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Marijn van Putten
The Quranic reading traditions are a great source of information of Classical Arabic in the early Islamic period. For this reason it makes sense that Jonathan Owens in his "A Linguistic History of Arabic" draws upon it frequently, but also badly. A thread with annoyances:
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Marijn van Putten Oct 15
Replying to @PhDniX
Owens (pg.40) cites al-Farrāʾ as saying ʿĀṣim and al-ʾAʿmaš have -uh (or -Vh) for the 3sg.m. form. But this is an oversimplification and misreading of the evidence. The forms al-Farrāʾ mentions are yuʾaddi-h, nuwalli-h, ʾarji-h and yara-h (i.e. not -uh at all!).
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Marijn van Putten Oct 15
Replying to @PhDniX
These are all readings of Šuʿbah ʿan ʿĀṣim (al-Farrāʾ does not seem to have been familiar with Ḥafṣ' transmission of ʿĀṣim, except for yara-h, which in the canonical transmissions is not transmitted from ʿĀṣim at all (only Hišām), but Ibn Mujāhid reports it.
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Marijn van Putten Oct 15
Replying to @PhDniX
These forms are much more interesting than the purpose that Owens seek to exploit them for ("Classical Arabic just had dialectal -uh"): These -h instead of expected -hū/-hī forms occur for each final weak imperatives and jussives in at least one canonical tradition.
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Marijn van Putten Oct 15
Replying to @PhDniX
This is why reading traditions are so interesting: They often contain forms that are describable through the Arabic grammatical tradition, but show variation that is never described by this same tradition. Owens oversimplification obscures and misrepresents this.
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Marijn van Putten Oct 15
Replying to @PhDniX
Discussing ʾAbū ʿAmr's al-ʾidġām al-kabīr, Owens says that al-Kisāʾī in the transmission of al-Dūrī had al-ʾidġām al-kabīr and that the Ṭayyibat al-Nashr says this. It does not. Al-Dūrī is a transmitter of BOTH AA and AK, and obviously here as the transmitter of the former.
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Marijn van Putten Oct 15
Replying to @PhDniX
What drives me nuts is it is not look Owens could not have checked this. In 2006 there were recordings of these transmissions available. (I also don't understand why he uses a modern commentary on the didactic poem based on the Nashr, rather than, you know, just use the Nashr).
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Marijn van Putten Oct 15
Replying to @PhDniX
Neither al-Kisāʾī nor ʾAbū ʿAmr use ʾimālah 'regularly', and certainly not the type of ʾimālah Owens discusses (which is ʾimālah conditioned by the presence of kasrah and blocked by the presence of emphatic consonants. This is simply a misreading of Ibn Mujāhid.
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Marijn van Putten Oct 15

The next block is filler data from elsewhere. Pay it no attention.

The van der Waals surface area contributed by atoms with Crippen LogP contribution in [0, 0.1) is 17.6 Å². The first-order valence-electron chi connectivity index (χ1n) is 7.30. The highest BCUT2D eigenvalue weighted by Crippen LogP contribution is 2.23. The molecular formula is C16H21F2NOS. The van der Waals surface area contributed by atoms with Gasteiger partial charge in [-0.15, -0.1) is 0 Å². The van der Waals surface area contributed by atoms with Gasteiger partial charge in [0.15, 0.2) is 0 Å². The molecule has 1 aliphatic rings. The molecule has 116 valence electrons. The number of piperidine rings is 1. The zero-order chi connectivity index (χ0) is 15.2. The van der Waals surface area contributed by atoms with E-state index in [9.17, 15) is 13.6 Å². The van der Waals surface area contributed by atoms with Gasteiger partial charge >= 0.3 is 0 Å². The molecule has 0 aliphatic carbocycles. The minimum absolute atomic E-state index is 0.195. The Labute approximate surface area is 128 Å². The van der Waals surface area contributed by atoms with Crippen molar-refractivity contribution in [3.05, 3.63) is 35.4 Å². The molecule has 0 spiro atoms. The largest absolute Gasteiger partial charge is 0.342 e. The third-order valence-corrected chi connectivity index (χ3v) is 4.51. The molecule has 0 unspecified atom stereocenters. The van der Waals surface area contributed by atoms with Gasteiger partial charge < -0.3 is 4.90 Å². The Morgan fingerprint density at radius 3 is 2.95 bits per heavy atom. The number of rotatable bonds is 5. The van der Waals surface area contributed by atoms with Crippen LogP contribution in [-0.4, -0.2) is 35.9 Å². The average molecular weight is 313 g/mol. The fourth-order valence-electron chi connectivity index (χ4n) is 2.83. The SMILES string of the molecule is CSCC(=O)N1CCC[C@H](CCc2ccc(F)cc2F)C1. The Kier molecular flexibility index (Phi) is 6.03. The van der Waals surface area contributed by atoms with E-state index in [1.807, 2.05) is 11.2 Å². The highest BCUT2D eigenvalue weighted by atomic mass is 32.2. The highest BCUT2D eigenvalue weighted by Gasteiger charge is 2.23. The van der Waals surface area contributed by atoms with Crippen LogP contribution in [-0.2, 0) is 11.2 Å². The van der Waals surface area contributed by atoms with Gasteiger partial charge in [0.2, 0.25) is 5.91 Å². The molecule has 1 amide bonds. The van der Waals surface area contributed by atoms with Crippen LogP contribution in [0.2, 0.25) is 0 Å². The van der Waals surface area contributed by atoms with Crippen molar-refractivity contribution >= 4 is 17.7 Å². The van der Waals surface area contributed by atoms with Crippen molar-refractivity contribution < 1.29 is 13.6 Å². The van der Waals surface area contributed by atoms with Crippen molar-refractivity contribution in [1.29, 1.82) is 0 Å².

Replying to @PhDniX
What al-Kisāʾī *does* have is a phonemic distinction between /ē/ and /ā/, where the nouns and verb with a third root consonant y receive /ē/, and those with w receive /ā/. Thus: al-hudē/hadē al-ʿaṣā/daʿā. This type of ʾimālah is very interesting:
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Marijn van Putten Oct 15
Replying to @PhDniX
Sībawayh does not actually describe this type of ʾimālah. To him verbs should always have ʾimālah regardless of final root consonant: al-hudē/hadē al-ʿaṣā/daʿē. Others (like al-Farrāʾ) do recognise this ʾimālah and its an ancient retention of a contrast from Proto-Arabic.
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Marijn van Putten Oct 15
Replying to @AENJournal
I wrote a paper on this in : (where I don't actually mention al-Kisāʾī, which is honestly a little silly, but I was just getting into that material at the time). ʾAbū ʿAmr has much more limited ʾimālah, bizarre to call it regular.
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Marijn van Putten Oct 15
Replying to @PhDniX
Now the type of i-umlaut ʾimālah Owens talks about does get transmitted for al-Kisāʾī, although not by Ibn Mujāhid, so he is accidentally right. Ibn Mihrān's Ġāyah spends a whole section on Qutaybah's ʾimālah, which is irregular, but is close to Owens' ʾimālah when it appears
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Marijn van Putten Oct 15
Replying to @PhDniX
ʾAbū ʿAmr is, of course, not a Kufan reader. Owens gets this right elsewhere in the book. More problematic is Owens' claim that all modern reciters today are apparently doing ʾimālah wrong. He suggests a diphthong [iə] rather than [e:].
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Marijn van Putten Oct 15
Replying to @PhDniX
Some modern dialects' results of ʾimālah are in fact diphthongs of this type, e.g. Eastern Libyan Arabic and Maltese, klieb (although in standard Maltese it has monophthongized again); but these are CLEARLY the result of breaking of /ē/, a crosslinguistically common phenomenon.
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Marijn van Putten Oct 15
Replying to @PhDniX
This is a well-known chain-shift phenomenon, described in great detail by the famous linguist Labov: Long vowels rise, and when they can rise no further they break into diphthongs. This happened in English, Dutch and clearly also in modern Arabic dialects.